Thursday, December 15, 2005

Environmentalism is a Way to Slow Down Change

George Will has a new column on the debate over drilling for oil in the Alaskan National Wildlife Refuge. In it, he makes the important point that environmentalism, as an -ism, is not really about the environment, its about us, people. (For the record, I'd rather we didn't drill in ANWR; but not for the usual reasons.)

Will defines the point of environmentalism as collectivism -- the equality side of the old liberty vs. equality trade off. Will isn't the first to say/imply that "environmentalism is socialism" (and not all those who say that mean it negatively). Close, I'd say, but not on the money. Now, I've seen it happen in family and friends: vaguely enthusiastic about left wing, anti-American movements in the Reagan years, disillusioned by the failure of the revolution to materialize (El Salvador and Guatemala), or be really revolutionary (South Africa) and never really part of the hard left anyway, and then taking up environmentalism in the Clinton years as a way of "keeping hope alive" in a way that isn't too bitterly alienated from society. So, yes, environmentalism does win a large part of its support from depressed socialists. (Here's another interesting example.)

But I don't think equality is really the issue. Instead I think it is the pace of change. The real appeal of environmentalism is that it slows change. Like almost any system of regulation, it prevents land being used for one purpose from being turned to another, which is a major brake on any alterations in our environment. In Bloomington, this is a big issue; the Democrats and the Republicans are divided principally on the idea of growth (meaning the transformation of farmland into subdivisions): one party's anti, and the other's for; one party's linked to the university, the other's in the tank for the realtors. (Can you guess which one's which? I knew you could!)

And why is the pace of change an issue? Why do some people like change and others dislike it? Setting aside the obvious material interests (which in local politics is probably a very stupid thing to do) I think it's a matter of risk-aversion. Risk-averse people don't like change. Gamblers love it. Women are (on average) risk averse, men are (on average) gamblers.

Let's go back to ANWR: why am I opposed to drilling there? (This sounds like a digression, but I'll come back to the topic.) Because its our oil, and any sensible person knows you ought to burn all of their oil, before you start off on your own. To put it another way, ANWR is one big collossal strategic reserve of petroleum -- it would be foolish to burn it all now, we might need it later. So I support the environmental position there, simply because its an irrational taboo that prevents us from spending now what we might need later. In this way it reminds me of the old temple states of the ancient Near East (you know, Athens, Israel, etc.; they were all temple states). Whenever you get a big windfall, you sock a lot of it away in the temple in the form of gold plates, gold shields, gold votives statues, etc., etc. (see 2 Samuel 8:7; 1 Kings 10:17). Why? Well, because in the politics of the day, it was impossible to save money in the treasury. Once you got money, the impulse was to distribute it among the citizens as an annuity. Themistocles had a hard time stopping the Athenians from doing that with profits from the silver mines at Laurium, and getting them to build a fleet instead -- which came in handy during the Persian wars. So if you imagine a community with little self-control the only way you're going to be able to save money for a rainy day is to put a supernatural bar on its spending. And that's what happened: when Judah was really in a jam, she took all the gold in the temple and used it to buy her way out of trouble (1 Kings 14:16, 2 Kings 16:8). Today, with natural resources, environmentalism plays the same role: an spiritual taboo that supplies the defect of our lack of self-control, and forces us to set aside resources for a rainy day.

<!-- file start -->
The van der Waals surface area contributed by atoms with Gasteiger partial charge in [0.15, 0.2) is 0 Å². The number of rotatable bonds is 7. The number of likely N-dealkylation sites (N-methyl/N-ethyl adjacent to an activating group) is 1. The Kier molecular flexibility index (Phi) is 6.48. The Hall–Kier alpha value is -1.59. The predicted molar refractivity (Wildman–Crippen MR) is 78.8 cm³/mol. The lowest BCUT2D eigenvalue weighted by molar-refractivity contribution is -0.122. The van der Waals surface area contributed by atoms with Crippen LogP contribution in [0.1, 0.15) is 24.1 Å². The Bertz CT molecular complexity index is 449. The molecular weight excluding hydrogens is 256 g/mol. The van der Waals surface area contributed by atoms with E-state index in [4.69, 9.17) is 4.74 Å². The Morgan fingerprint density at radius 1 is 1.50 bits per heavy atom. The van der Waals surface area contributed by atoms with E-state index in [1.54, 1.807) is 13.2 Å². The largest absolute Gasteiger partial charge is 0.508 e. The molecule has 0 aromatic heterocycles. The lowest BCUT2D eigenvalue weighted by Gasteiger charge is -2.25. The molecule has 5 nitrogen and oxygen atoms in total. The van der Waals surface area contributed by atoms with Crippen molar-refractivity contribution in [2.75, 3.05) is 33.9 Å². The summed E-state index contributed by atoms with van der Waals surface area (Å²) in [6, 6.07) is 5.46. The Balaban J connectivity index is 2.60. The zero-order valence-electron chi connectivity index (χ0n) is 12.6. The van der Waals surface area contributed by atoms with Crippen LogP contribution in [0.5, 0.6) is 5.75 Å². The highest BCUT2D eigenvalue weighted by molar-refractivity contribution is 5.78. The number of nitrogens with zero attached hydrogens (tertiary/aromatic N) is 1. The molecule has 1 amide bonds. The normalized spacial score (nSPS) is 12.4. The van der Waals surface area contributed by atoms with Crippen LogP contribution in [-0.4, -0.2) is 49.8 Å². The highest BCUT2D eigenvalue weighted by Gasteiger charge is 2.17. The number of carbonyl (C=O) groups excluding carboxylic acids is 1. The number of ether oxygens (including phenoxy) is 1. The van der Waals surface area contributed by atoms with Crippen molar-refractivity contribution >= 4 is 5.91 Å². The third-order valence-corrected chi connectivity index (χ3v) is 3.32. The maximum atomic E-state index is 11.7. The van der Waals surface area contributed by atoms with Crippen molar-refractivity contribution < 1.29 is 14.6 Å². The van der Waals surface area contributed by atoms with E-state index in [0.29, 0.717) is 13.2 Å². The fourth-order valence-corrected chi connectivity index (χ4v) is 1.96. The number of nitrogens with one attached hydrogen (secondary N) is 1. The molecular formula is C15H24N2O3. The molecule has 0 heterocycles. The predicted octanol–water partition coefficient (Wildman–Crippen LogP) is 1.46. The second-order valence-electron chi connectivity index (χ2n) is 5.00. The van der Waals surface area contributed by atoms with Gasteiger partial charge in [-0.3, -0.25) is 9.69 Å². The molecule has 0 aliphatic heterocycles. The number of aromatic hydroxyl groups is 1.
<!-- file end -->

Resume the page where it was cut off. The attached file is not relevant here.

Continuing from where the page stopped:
So if enviromentalism is a religion and environmentalism is socialism, is religion socialism? I think the three have a link in one sense: all three generally inculcate a sense of caution, a sense of "don't touch!", "don't change!", "leave well enough alone!" "learn to live with limits!" And all three are more popular among women, and less popular among the gambler type. Now we all know that all socialism and religion can be found in less "risk-averse" "feminine" forms: violent, revolutionary socialism, for example, or Covenanter-style Presbyterianism or "earthy" Lutheranism. But overall, I think the link holds.

And that is why environmentalism will never go away -- and never win. I am not at all sure that humans are wired to be eager for change -- and I am not at all sure that we should regret that we are not. Perhaps its because I am myself about in the middle of the risk-averse continuum, I see both sides. For example, any one who reads this blog a lot knows I am big on preserving the past: whether it's ruins, traditions, or ancient taboos (like on sexual immorality or blasphemy) -- that's the risk-averse/environmentalist side. But communities that always avoid risk eventually go under in this ruthlessly competitive world, and if you read this blog often you also know that I hate to see my country lose at anything. That's the gambler side. Like yin and yang, like the trembling fear of God and the exultant assurance of salvation, the two will always be in conflict, and always a part of the true Way.